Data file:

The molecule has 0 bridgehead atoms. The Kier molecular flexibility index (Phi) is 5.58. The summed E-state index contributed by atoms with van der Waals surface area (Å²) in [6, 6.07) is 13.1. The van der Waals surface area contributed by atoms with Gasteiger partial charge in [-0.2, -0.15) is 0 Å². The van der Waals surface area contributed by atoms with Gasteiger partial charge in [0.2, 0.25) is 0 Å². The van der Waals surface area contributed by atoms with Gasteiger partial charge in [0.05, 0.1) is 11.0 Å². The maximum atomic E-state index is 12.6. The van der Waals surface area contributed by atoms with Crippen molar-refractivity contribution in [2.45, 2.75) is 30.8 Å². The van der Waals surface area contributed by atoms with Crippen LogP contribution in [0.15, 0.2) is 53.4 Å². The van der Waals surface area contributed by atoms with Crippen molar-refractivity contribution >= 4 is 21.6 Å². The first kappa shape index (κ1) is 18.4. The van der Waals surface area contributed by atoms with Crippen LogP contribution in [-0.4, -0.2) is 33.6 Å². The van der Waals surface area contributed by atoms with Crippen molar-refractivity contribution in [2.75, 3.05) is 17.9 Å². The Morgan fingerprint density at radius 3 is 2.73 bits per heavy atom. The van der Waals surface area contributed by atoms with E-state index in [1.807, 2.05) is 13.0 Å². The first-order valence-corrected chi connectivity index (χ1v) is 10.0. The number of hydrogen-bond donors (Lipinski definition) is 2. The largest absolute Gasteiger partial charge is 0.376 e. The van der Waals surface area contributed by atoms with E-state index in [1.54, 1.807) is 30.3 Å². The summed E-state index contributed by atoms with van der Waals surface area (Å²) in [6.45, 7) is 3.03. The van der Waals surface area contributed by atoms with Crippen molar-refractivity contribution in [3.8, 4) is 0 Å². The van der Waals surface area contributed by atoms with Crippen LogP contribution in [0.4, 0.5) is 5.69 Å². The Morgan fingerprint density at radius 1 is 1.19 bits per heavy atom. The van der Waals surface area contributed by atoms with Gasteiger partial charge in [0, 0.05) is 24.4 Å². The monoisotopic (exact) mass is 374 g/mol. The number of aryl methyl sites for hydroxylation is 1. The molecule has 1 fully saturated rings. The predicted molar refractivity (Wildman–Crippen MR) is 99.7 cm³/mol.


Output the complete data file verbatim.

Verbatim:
The molecule has 0 bridgehead atoms. The Kier molecular flexibility index (Phi) is 5.58. The summed E-state index contributed by atoms with van der Waals surface area (Å²) in [6, 6.07) is 13.1. The van der Waals surface area contributed by atoms with Gasteiger partial charge in [-0.2, -0.15) is 0 Å². The van der Waals surface area contributed by atoms with Gasteiger partial charge in [0.2, 0.25) is 0 Å². The van der Waals surface area contributed by atoms with Gasteiger partial charge in [0.05, 0.1) is 11.0 Å². The maximum atomic E-state index is 12.6. The van der Waals surface area contributed by atoms with Crippen molar-refractivity contribution in [2.45, 2.75) is 30.8 Å². The van der Waals surface area contributed by atoms with Crippen LogP contribution in [0.15, 0.2) is 53.4 Å². The van der Waals surface area contributed by atoms with Crippen molar-refractivity contribution >= 4 is 21.6 Å². The first kappa shape index (κ1) is 18.4. The van der Waals surface area contributed by atoms with Crippen LogP contribution in [-0.4, -0.2) is 33.6 Å². The van der Waals surface area contributed by atoms with Crippen molar-refractivity contribution in [2.75, 3.05) is 17.9 Å². The Morgan fingerprint density at radius 3 is 2.73 bits per heavy atom. The van der Waals surface area contributed by atoms with E-state index in [1.807, 2.05) is 13.0 Å². The first-order valence-corrected chi connectivity index (χ1v) is 10.0. The number of hydrogen-bond donors (Lipinski definition) is 2. The largest absolute Gasteiger partial charge is 0.376 e. The van der Waals surface area contributed by atoms with E-state index in [1.54, 1.807) is 30.3 Å². The summed E-state index contributed by atoms with van der Waals surface area (Å²) in [6.45, 7) is 3.03. The van der Waals surface area contributed by atoms with Crippen molar-refractivity contribution in [3.8, 4) is 0 Å². The van der Waals surface area contributed by atoms with Crippen LogP contribution in [0.4, 0.5) is 5.69 Å². The Morgan fingerprint density at radius 1 is 1.19 bits per heavy atom. The van der Waals surface area contributed by atoms with Gasteiger partial charge in [0, 0.05) is 24.4 Å². The monoisotopic (exact) mass is 374 g/mol. The number of aryl methyl sites for hydroxylation is 1. The molecule has 1 fully saturated rings. The predicted molar refractivity (Wildman–Crippen MR) is 99.7 cm³/mol.